Sacha Baron Cohen puts his subterfuge skills to good use in Netflix's The Spy
If you’ve ever watched a season (or an episode) of Homeland and thought to yourself, What in the hell is going ON?, the opening sequence of Netflix’s The Spy will feel frustratingly familiar. The first two minutes feature a series of fragmented scenes: A man exiting a plane in Paris at night; a woman startling awake in her Tel Aviv bedroom; a phone ringing in a Mossad field office; an elderly Rabbi being roused from his sleep by soldiers in Damascus; and finally, a gloomy jail cell in Syria, where captured Israeli spy Eli Cohen sits, awaiting his imminent death.
It takes six episodes to feel the full import of that hectic opening montage, but The Spy — written and directed by Gideon Raff (Homeland) and starring Sacha Baron Cohen as real-life agent Eli Cohen (no relation) — is a tense thriller that rewards viewer patience. And Baron Cohen, known best for his outrageous comedy, delivers a surprisingly effective dramatic performance as the Egyptian ex-patriot who became an essential asset in Israel’s war against Syria before being executed for espionage in 1965.
It’s 1959, and Eli Cohen is a happily-married man working as an accountant in a Tel Aviv department store when he receives a mysterious note from the Mossad. The intelligence agency is desperate to find an operative to infiltrate the Syrian government within six months, and Eli — who applied twice to be a Mossad agent in the past but was rejected — is eager to accept the mission. What follows is an honest-to-God spy training montage, as Eli’s handler Dan Peleg (The Americans’ Noah Emmerich) puts his recruit through rigorous drills in sending Morse code, memorizing Syrian military officials, and spotting undercover agents in a crowd. By the end of The Spy’s first hour, Eli Cohen has transformed into Kamel Amin Thaabeth, a wealthy Syrian textile magnate whose goal is to return to, and invest in, his homeland. Telling his beloved wife Nadia (Homeland’s Hadar Ratzon Rotem) that he’s taken a job as a buyer for Israel’s Ministry of Defense, Cohen gets on a plane and begins his new life.
The real Eli Cohen spent four extremely productive years in the Syrian capital of Damascus, and each episode of The Spy leaps ahead in time as Kamel ingratiates himself further into the upper echelons of Syrian political and military society. Dressed in bespoke suits and sporting a neatly-trimmed mustache, Baron Cohen conveys the easy charm of Kamel, a rich, glad-handing businessman, as well as Eli’s over-eager bravado, which sometimes leads the agent to make dangerous missteps. Dan’s fear that Eli may not have been ready for the mission is justified, as the agent takes risk after risk, breaking into locked offices and sending Morse-code messages to Israel from his apartment while Kamel’s new friend, a high-ranking Syrian soldier (Nassim Si Ahmed), lays passed-out drunk in the next room.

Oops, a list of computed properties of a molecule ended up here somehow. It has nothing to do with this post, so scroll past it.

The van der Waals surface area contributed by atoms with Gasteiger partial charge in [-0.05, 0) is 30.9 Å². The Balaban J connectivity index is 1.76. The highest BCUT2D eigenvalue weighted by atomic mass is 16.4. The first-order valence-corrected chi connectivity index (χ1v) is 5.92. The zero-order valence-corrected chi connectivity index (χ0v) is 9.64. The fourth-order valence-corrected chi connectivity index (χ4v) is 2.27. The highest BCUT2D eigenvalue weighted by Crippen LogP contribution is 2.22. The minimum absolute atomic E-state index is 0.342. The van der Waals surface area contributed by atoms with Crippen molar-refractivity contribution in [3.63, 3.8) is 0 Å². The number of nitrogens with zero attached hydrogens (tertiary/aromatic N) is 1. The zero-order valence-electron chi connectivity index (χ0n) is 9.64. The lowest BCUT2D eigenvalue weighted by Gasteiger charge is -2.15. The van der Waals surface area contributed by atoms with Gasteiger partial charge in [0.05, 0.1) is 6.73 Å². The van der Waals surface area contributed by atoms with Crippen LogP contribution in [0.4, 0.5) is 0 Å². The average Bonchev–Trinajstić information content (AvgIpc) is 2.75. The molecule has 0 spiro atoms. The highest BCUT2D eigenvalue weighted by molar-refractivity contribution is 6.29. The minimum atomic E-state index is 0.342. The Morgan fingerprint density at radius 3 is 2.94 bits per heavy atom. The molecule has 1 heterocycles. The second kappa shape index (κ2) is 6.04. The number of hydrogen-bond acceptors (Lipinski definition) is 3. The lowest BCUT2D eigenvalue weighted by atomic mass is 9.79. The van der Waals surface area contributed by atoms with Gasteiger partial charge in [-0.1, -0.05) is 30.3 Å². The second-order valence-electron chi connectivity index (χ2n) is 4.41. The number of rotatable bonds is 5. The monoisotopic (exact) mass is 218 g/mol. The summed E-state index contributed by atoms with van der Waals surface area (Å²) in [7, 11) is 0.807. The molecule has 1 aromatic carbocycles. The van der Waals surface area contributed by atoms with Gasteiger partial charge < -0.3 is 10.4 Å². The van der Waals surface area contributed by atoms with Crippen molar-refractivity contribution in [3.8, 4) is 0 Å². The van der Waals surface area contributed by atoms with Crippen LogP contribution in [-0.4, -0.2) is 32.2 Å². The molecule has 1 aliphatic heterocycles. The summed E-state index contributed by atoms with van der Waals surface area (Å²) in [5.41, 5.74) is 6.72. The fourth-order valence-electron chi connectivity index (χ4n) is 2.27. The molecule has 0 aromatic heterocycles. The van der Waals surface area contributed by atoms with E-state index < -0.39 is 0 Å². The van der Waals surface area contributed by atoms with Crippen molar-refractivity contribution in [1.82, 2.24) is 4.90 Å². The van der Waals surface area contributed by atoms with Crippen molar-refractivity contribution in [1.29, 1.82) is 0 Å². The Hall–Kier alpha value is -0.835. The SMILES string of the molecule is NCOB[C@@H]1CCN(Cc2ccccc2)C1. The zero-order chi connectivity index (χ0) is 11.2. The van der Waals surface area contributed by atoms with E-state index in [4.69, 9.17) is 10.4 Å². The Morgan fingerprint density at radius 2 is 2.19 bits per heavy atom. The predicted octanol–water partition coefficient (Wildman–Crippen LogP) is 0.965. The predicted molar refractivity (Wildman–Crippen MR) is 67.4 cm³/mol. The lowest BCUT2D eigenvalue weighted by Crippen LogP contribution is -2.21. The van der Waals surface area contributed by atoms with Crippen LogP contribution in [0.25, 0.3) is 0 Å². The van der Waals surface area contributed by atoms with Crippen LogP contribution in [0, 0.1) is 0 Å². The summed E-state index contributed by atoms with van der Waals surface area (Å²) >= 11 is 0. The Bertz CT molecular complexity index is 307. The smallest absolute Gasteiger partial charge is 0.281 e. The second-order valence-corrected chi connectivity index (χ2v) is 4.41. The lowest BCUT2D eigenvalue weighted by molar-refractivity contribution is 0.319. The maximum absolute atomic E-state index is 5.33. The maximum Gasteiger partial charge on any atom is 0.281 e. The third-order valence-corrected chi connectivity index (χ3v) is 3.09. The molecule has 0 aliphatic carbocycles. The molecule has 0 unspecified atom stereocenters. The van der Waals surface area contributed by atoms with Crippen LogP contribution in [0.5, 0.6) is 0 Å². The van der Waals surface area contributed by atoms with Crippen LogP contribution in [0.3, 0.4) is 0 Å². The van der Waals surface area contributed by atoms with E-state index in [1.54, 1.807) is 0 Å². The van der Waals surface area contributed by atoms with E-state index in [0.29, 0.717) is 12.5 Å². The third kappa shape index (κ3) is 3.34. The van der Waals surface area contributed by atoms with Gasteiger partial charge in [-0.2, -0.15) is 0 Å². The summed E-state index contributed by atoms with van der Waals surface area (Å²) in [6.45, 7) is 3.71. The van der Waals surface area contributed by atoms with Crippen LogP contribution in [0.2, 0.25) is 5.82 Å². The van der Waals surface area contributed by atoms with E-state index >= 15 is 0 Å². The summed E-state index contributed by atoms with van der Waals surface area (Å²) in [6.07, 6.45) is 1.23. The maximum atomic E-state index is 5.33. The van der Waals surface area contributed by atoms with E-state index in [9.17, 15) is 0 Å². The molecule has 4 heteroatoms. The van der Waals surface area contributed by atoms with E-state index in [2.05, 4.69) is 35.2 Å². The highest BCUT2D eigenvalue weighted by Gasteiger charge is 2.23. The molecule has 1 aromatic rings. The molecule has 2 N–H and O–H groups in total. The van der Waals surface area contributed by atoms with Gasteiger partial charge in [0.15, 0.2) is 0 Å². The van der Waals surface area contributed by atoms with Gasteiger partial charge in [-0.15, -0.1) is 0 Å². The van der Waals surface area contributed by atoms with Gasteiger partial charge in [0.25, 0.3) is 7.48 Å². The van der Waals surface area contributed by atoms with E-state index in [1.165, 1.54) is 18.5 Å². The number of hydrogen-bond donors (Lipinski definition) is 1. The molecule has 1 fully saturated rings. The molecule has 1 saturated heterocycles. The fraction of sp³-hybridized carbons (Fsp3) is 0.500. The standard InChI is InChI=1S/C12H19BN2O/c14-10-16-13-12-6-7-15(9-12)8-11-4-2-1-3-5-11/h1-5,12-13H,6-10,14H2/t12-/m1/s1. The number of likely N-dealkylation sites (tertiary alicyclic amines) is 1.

The Spy is only “inspired by” Eli’s real life, and to this date, there is still some dispute about which of his many achievements are real, and which have been exaggerated into legend. Raff’s narrative blends Cohen’s most notable triumphs — like the agent’s invaluable tour of a Syrian army post in the Golan Heights — with some more TV-friendly action sequences, as when Eli hops on the back of a Syrian military truck and successfully infiltrates a top-secret facility. Meanwhile, back in Tel Aviv, Nadia waits months for Eli’s brief visits, and raises their two daughters on her own. Both Raff and Baron Cohen struggle the most during the series’ more emotional moments, like an overwrought scene where Eli, longing for Nadia, hurls all of the food out of his refrigerator and collapses on the floor, cry-eating bread and butter.
But these stumbles are minor, and The Spy unspools an intense tale of suspense, building to a conclusion that is as devastating as it is inevitable. With Homeland‘s best days behind it (and its final season not premiering until 2020), fans will find Raff’s latest Spy a satisfying binge. As it turns out, all of those years Baron Cohen spent perfecting his art of comedic subterfuge made him a natural to play Eli Cohen, a man whose life literally depended on his ability to stay in character. B